However, inevitably the lost trees are replaced by new species and as this natural succession occurs some of the ecosystem services will be restored – carbon storage and water purification, for example. Unfortunately, other ecosystem services may never be restored. New tree species will create different habitats altering the biodiversity. 

Some ecosystems are particularly vulnerable as they are dominated by a species that plays a critical role in maintaining the structure of that ecological community – known as a keystone species. Boreal forest (or taiga) is an excellent example of this. The conifers that dominate the northern latitudes of boreal regions are adapted to short growing seasons, recurring disturbance from storms, fire and floods, and growing in peatlands. Loss of any species in these regions would have a significant impact on the ecosystem structure.

Climate change packs a one-two punch for forests

Not only does climate change have the potential to increase the numbers and range of pests and disease, it can also make forests more susceptible to these infestations. Though the future is uncertain, predicted increases in extreme weather events – droughts, floods, cyclones, and extreme temperature fluctuations - are likely to put our forests under severe stress, increasing their vulnerability. 

Of course, some pests may also be hindered by climate change. For instance, species that rely on an insulating blanket of snow to overwinter may be more vulnerable if snow cover is reduced in a milder climate scenario.

What is the future of our forests?

Nobody knows the answer to this question. However, the UK authors of the Science paper bring to light the need to do more fundamental research in understanding how pathogens affect natural forest communities. To date, most research has focussed on economically important species, yet the ecological role of forests and the ecosystem services they provide have considerable value also.

The long life span of trees has been a barrier to understanding some aspects of the infection and spread of some pathogens; the time it takes for some trees to reach a reproductive stage could outlive the careers of some scientists. However, new methods in molecular biology are overcoming these barriers these days. Understanding the process behind these pathogens will help in the prediction of their spread as well as how they may respond to climate change.

The authors also call for better management approaches that identify different classes of threat, which are defined by (i) the type of disease-causing agent (e.g. fungus, bacteria, insect), (ii) how it moves (e.g. wind, water, animal, wood imports) and (iii) the type of ecosystem service threatened (e.g. keystone species, timber value).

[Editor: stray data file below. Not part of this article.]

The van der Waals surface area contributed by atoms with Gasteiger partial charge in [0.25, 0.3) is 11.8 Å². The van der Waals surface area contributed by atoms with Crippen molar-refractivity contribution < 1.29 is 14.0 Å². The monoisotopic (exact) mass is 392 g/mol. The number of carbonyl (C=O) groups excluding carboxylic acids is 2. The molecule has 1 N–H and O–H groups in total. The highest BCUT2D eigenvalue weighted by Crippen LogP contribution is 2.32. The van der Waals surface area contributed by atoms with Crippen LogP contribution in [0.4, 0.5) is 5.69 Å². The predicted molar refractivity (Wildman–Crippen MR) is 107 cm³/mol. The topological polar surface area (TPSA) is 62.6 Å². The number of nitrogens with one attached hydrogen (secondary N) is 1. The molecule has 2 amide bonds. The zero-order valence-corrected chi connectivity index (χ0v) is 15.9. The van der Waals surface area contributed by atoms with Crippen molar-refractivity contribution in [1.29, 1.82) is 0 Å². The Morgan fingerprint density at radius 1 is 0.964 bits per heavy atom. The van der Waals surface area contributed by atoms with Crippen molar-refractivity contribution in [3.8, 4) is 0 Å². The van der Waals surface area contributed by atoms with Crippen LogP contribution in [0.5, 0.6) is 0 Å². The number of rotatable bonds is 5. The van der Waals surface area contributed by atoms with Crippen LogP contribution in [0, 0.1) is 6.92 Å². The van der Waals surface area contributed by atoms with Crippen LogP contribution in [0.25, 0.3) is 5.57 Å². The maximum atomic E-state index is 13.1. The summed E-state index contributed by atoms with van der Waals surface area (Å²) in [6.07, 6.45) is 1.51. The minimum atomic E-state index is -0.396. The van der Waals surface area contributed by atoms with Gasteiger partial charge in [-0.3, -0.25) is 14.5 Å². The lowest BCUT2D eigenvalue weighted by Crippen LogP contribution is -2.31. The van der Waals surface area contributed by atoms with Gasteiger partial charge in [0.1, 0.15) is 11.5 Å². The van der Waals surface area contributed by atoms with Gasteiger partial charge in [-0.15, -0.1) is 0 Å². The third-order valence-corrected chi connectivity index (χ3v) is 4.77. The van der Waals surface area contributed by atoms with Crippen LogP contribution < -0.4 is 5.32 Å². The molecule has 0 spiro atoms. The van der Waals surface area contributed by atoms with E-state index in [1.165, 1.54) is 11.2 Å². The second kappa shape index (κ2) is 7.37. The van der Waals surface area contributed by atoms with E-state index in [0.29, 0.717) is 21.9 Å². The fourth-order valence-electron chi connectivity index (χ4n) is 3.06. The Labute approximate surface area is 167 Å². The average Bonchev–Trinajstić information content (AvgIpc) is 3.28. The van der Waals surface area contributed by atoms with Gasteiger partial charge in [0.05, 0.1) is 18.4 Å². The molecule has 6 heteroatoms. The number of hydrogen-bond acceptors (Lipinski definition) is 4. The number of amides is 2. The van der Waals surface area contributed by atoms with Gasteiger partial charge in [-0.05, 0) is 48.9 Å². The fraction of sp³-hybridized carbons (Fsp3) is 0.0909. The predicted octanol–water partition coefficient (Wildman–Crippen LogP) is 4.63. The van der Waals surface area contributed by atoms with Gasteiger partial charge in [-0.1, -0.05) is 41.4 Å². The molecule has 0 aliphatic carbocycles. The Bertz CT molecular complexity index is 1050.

Management practices can also help build resilience in our forests. For example, practices that help preserve the genetic diversity of species and avoid monoculture will provide the genetic foundation that will help species resist disease. Steps to mitigate climate change may help reduce the abiotic stress on forests and reduce the expansion of pest populations.

Though there remain many unknowns and the future is uncertain, the critical role forests play globally is clear. So, if you are able, get out into a local wood or forest today and appreciate it. Those trees are cleaning the air we breathe and the water we drink. They grew that apple you brought along for a snack! They’re doing a lot as they stand there, so appreciate it...dare I even say...hug a tree?!  Who knows, you might start a trend?!

The original paper is: Boyd IL, Freer-Smith PH, Gilligan CA, Godfray HCJ. (2013) The consequence of tree pests and disease for ecosystem services. Science, 342 (6160): doi 10.1126/science.1235773

The AAAS press release associated with the paper can be found here.

Thursday, 21 November 2013

An apple a day

by Helen Roberts

Name three things Somerset is famous for and most people will say cider, Cheddar cheese and the Glastonbury Festival. While I could certainly talk at length about cider and its versatility (particularly having enjoyed a lovely mug of mulled cider recently at bonfire night), it is where cider begins - the humble apple – that is the subject of today’s post. I live near Wells, in the heart of Somerset, and the trees in the apple orchards are positively dripping with fruit at the moment, a welcome sight for orchard growers who had a dismal season in 2012. It was National Apple Day on the 21st of October, and many places around the UK have been hosting events to celebrate England’s national fruit. Humans and the common apple have a long history together in terms of its cultivation and it is a familiar fruit throughout the world. Essentially, the richness of this sweet little fruit lies in its ordinariness.

A brief history of the apple

The (not so) humble apple.
The domestic apple (Malus domestica) is derived from both Malus sieversii (from Central Asia) and the crab apple (Malus sylvestris). The domestic apple is thought to be derived from Almaten in eastern Kazakhstan and the northern slopes of the Tien Shan Mountains. Apple taxonomy is highly complicated, and I shall save you the details, but the Malus genus is included in the Rosaceae family and has approximately 55 species, which are divided into intraspecific groups or cultivars.